Every week in America, you read stories of amazing moments where ordinary people triumphed over failure. You may watch the “Biggest Loser” where a man or woman cut 150 pounds off his or her body to walk on stage looking fantastic in a suit or dress. Most suffered failure and depression for years concerning their obesity. In life, people from all walks of life suffer failure on many levels.
(Give every moment of every day to your personal quest. Use your heart, your mind, your energy and your passion to follow your dreams. Frosty Wooldridge at the Mexican border for his 2,500 mile, 150,000 vertical feet of climbing, 19 passes, Continental Divide Bicycle Ride, at the age of 72.) Photo by Frosty Wooldridge
Back in 1947, Twentieth Century Fox dropped Marilyn Monroe because producer Daryl Zanuck felt she lacked the “attraction factor” to make her a star. Dr. Seuss’ first book suffered 27 rejections. Richard Bach’s book, Jonathan Livingston Seagull, faced 44 rejections from publishers. Barbara Streisand gave her Broadway debut in 1961, but the house closed after one show.
Frank Sinatra suffered expulsion from school for rowdy behavior. Singer Johnny Cash sold appliances before his songwriting and guitar playing catapulted him to fame. Walt Disney’s first cartoon company suffered bankruptcy. Decca Records executive Dick Rowe rejected the Beatles in favor of “The Tremeloes” a band that soon failed. Martin Luther King suffered jail and name calling in his quest to bring equality to people of color.
Her boss fired Oprah Winfrey from her first job as an anchor at a Baltimore, Maryland television station. She faced sexism and harassment. Oprah rebounded to become the number one television talk-show host in America.
Film academics rejected Steven Spielberg from the University of Southern California School of Cinematic Arts multiple times. They said, “He lacked basic abilities to comprehend the cinematic arts.” Spielberg struggled until he directed such movies as “ET” that made him world famous.
At his first screen test, dancer Fred Astaire suffered the words of the director: “He can’t sing. Can’t act. Slightly balding. Can dance a little.” He became the greatest film and dance star of his age.
Struggling author and single mom J.K. Rowling lived off welfare when she began writing the first “Harry Potter” book. She now commands the title of the richest working woman in the United Kingdom.
Stephen King spent 13 years living in a trailer with his wife and kids while he took two hours out every night to work on his writing craft. He rewrote “Carrie” after his wife pulled it back out of the wastebasket because he threw it away in total futility. The book became an instant best seller that led to 350 million copies of his books published worldwide including the famous movie, “The Shawshank Redemption”.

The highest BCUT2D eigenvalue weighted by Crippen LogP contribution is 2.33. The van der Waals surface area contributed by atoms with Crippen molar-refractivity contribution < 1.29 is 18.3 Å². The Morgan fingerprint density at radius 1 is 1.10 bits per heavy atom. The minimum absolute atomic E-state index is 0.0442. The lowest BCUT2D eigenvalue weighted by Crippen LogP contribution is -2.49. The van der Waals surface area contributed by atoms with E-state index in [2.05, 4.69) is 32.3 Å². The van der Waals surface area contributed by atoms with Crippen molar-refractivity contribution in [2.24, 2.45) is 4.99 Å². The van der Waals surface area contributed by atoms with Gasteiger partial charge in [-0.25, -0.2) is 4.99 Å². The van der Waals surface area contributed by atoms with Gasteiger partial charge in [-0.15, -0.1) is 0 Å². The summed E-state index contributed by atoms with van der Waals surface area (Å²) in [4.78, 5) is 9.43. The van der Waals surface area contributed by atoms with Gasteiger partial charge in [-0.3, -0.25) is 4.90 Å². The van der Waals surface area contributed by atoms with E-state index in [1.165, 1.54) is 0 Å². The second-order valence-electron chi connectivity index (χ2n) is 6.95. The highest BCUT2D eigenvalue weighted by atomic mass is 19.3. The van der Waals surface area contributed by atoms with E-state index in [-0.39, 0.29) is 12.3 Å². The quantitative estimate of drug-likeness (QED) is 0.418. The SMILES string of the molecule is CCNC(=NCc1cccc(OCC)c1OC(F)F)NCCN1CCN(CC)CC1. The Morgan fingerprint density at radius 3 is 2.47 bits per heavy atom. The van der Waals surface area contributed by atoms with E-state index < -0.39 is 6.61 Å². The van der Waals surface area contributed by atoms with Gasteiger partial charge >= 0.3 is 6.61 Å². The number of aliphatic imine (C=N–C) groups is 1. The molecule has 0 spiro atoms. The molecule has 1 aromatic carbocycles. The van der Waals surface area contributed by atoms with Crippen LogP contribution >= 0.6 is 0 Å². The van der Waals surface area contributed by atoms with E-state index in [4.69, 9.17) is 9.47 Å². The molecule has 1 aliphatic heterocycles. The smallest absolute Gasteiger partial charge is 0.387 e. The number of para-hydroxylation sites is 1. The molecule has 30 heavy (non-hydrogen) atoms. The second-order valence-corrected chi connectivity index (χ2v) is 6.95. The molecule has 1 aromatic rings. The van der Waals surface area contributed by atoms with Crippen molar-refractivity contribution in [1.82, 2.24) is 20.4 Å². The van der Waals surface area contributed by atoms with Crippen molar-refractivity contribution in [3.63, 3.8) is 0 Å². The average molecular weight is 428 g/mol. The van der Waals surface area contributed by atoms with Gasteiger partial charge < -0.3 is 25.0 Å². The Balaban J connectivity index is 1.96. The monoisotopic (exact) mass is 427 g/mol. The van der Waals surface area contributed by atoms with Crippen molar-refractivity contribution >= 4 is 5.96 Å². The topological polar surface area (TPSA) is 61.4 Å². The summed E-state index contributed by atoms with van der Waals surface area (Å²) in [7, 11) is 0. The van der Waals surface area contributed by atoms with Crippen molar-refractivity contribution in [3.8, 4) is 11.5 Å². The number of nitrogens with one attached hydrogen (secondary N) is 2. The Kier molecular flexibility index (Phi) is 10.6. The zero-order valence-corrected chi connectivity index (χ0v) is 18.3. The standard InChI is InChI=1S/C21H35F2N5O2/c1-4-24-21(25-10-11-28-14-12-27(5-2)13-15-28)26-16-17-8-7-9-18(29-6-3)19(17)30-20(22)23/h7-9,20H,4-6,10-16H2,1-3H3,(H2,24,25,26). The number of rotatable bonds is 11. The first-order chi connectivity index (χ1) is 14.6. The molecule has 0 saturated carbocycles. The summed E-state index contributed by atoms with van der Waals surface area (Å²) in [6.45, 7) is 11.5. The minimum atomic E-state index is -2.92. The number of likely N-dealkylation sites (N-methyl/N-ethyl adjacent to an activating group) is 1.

As you know, every one of the above people continued their quests until they became world famous. Their legacies continue to this day in literature, the arts, cinema, music and equal rights. Ironically, they continued following their calling no matter what the failure rate.
Unbeknownst to most people who look at famous names, stars or political leaders—they share one thing in common: they experienced multiple failures on their way toward their success.
Many people who faced failure didn’t realize how close to success they were when they quit. They allowed their frustrations, obstacles and choices to defeat them.
Where does that leave you? How do you feel about failure? What can you do about your failures? What can drive you to your ultimate success?
First of all, you must appreciate your own worth and the worth of your quest.
Polly Letofsky at 42, from Vail, Colorado, faced enormous challenges before becoming the first woman to walk around the world, 14,000 miles across four continents in five years to bring attention to breast cancer. She raised over a quarter of a million dollars and enjoyed 2,000 interviews from newspapers around the world.
In the past year October 3, 2013, 64 year old Diana Nayad, a world class swimmer, took her fifth and final attempt to swim from Cuba to Florida, a distance of 90 miles over treacherous ocean waters filled with sharks, jellyfish, waves and winds. After 35 years of trying, she succeeded. She said, “You can choose to live your dreams at any age.”
No matter what your age, lot in life or past failures, you enjoy every chance to succeed at your chosen-destiny by your decisions to overcome heartache, turmoil and failure.
In your life time, every moment leads to your epic life because there are no ordinary moments. Each moment makes your extraordinary life by your choices.
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